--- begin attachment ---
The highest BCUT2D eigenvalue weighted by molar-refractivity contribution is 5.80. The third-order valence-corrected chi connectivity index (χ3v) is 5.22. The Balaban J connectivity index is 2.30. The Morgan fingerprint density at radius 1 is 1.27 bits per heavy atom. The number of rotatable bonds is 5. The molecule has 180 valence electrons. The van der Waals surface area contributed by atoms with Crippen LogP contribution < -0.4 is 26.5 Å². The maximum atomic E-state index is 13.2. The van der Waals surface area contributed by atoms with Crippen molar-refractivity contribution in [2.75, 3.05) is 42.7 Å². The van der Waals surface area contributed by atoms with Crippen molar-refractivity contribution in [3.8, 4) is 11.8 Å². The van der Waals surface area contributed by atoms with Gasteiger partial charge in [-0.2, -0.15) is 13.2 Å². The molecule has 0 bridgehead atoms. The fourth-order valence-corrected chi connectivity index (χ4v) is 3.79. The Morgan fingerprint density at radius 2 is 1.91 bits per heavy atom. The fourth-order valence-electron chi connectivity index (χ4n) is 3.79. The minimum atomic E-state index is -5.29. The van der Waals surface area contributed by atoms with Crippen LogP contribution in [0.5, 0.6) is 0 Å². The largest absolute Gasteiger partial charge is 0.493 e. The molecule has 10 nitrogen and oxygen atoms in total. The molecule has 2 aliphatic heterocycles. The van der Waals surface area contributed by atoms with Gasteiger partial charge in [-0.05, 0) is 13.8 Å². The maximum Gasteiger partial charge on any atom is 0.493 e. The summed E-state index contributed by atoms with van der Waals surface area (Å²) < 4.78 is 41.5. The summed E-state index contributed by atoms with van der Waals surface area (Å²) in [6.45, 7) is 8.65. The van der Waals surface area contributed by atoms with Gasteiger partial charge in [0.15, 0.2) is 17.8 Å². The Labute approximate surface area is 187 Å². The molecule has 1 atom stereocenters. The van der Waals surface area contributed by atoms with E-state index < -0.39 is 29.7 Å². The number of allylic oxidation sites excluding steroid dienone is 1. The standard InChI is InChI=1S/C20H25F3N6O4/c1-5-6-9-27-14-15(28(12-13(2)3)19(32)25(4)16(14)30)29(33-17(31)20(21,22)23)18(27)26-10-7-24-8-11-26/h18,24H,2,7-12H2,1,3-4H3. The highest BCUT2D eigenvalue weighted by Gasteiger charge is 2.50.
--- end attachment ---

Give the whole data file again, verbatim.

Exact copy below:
The highest BCUT2D eigenvalue weighted by molar-refractivity contribution is 5.80. The third-order valence-corrected chi connectivity index (χ3v) is 5.22. The Balaban J connectivity index is 2.30. The Morgan fingerprint density at radius 1 is 1.27 bits per heavy atom. The number of rotatable bonds is 5. The molecule has 180 valence electrons. The van der Waals surface area contributed by atoms with Crippen LogP contribution < -0.4 is 26.5 Å². The maximum atomic E-state index is 13.2. The van der Waals surface area contributed by atoms with Crippen molar-refractivity contribution in [2.75, 3.05) is 42.7 Å². The van der Waals surface area contributed by atoms with Crippen molar-refractivity contribution in [3.8, 4) is 11.8 Å². The van der Waals surface area contributed by atoms with Gasteiger partial charge in [-0.2, -0.15) is 13.2 Å². The molecule has 0 bridgehead atoms. The fourth-order valence-corrected chi connectivity index (χ4v) is 3.79. The Morgan fingerprint density at radius 2 is 1.91 bits per heavy atom. The fourth-order valence-electron chi connectivity index (χ4n) is 3.79. The minimum atomic E-state index is -5.29. The van der Waals surface area contributed by atoms with Crippen LogP contribution in [0.5, 0.6) is 0 Å². The largest absolute Gasteiger partial charge is 0.493 e. The molecule has 10 nitrogen and oxygen atoms in total. The molecule has 2 aliphatic heterocycles. The van der Waals surface area contributed by atoms with Gasteiger partial charge in [-0.05, 0) is 13.8 Å². The maximum Gasteiger partial charge on any atom is 0.493 e. The summed E-state index contributed by atoms with van der Waals surface area (Å²) < 4.78 is 41.5. The summed E-state index contributed by atoms with van der Waals surface area (Å²) in [6.45, 7) is 8.65. The van der Waals surface area contributed by atoms with Gasteiger partial charge in [0.15, 0.2) is 17.8 Å². The Labute approximate surface area is 187 Å². The molecule has 1 atom stereocenters. The van der Waals surface area contributed by atoms with E-state index < -0.39 is 29.7 Å². The number of allylic oxidation sites excluding steroid dienone is 1. The standard InChI is InChI=1S/C20H25F3N6O4/c1-5-6-9-27-14-15(28(12-13(2)3)19(32)25(4)16(14)30)29(33-17(31)20(21,22)23)18(27)26-10-7-24-8-11-26/h18,24H,2,7-12H2,1,3-4H3. The highest BCUT2D eigenvalue weighted by Gasteiger charge is 2.50.